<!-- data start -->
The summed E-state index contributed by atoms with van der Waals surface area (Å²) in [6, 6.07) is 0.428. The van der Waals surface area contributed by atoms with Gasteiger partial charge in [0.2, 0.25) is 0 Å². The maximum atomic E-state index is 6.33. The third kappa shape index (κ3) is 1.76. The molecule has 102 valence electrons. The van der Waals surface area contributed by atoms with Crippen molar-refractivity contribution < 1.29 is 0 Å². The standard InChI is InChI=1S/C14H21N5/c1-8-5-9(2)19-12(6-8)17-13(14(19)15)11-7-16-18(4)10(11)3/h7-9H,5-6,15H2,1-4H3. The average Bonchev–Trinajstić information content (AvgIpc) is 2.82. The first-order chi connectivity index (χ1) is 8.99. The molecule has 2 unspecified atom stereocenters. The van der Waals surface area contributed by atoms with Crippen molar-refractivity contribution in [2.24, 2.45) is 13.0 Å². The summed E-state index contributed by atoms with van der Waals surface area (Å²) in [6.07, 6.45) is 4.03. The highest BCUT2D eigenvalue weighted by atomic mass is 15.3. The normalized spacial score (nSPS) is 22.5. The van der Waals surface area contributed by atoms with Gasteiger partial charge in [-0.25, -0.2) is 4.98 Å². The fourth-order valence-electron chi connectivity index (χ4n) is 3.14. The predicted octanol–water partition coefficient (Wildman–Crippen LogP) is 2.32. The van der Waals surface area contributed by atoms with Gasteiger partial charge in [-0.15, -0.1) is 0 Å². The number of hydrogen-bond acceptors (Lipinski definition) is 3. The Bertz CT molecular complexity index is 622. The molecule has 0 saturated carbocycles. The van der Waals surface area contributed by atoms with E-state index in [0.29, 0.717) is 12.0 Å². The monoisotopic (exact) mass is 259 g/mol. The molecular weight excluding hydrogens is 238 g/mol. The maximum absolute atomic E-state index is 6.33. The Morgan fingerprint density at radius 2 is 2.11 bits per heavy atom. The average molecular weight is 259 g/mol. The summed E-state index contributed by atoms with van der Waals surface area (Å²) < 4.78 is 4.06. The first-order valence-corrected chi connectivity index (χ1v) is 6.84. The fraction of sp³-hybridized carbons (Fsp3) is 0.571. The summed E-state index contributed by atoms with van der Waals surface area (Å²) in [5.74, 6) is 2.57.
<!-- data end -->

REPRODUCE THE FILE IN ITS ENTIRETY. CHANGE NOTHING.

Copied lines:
The summed E-state index contributed by atoms with van der Waals surface area (Å²) in [6, 6.07) is 0.428. The van der Waals surface area contributed by atoms with Gasteiger partial charge in [0.2, 0.25) is 0 Å². The maximum atomic E-state index is 6.33. The third kappa shape index (κ3) is 1.76. The molecule has 102 valence electrons. The van der Waals surface area contributed by atoms with Crippen molar-refractivity contribution < 1.29 is 0 Å². The standard InChI is InChI=1S/C14H21N5/c1-8-5-9(2)19-12(6-8)17-13(14(19)15)11-7-16-18(4)10(11)3/h7-9H,5-6,15H2,1-4H3. The average Bonchev–Trinajstić information content (AvgIpc) is 2.82. The first-order chi connectivity index (χ1) is 8.99. The molecule has 2 unspecified atom stereocenters. The van der Waals surface area contributed by atoms with Crippen molar-refractivity contribution in [2.24, 2.45) is 13.0 Å². The summed E-state index contributed by atoms with van der Waals surface area (Å²) in [6.07, 6.45) is 4.03. The highest BCUT2D eigenvalue weighted by atomic mass is 15.3. The normalized spacial score (nSPS) is 22.5. The van der Waals surface area contributed by atoms with Gasteiger partial charge in [-0.25, -0.2) is 4.98 Å². The fourth-order valence-electron chi connectivity index (χ4n) is 3.14. The predicted octanol–water partition coefficient (Wildman–Crippen LogP) is 2.32. The van der Waals surface area contributed by atoms with Gasteiger partial charge in [-0.15, -0.1) is 0 Å². The number of hydrogen-bond acceptors (Lipinski definition) is 3. The Bertz CT molecular complexity index is 622. The molecule has 0 saturated carbocycles. The van der Waals surface area contributed by atoms with E-state index in [0.29, 0.717) is 12.0 Å². The monoisotopic (exact) mass is 259 g/mol. The molecular weight excluding hydrogens is 238 g/mol. The maximum absolute atomic E-state index is 6.33. The Morgan fingerprint density at radius 2 is 2.11 bits per heavy atom. The average molecular weight is 259 g/mol. The summed E-state index contributed by atoms with van der Waals surface area (Å²) < 4.78 is 4.06. The first-order valence-corrected chi connectivity index (χ1v) is 6.84. The fraction of sp³-hybridized carbons (Fsp3) is 0.571. The summed E-state index contributed by atoms with van der Waals surface area (Å²) in [5.74, 6) is 2.57.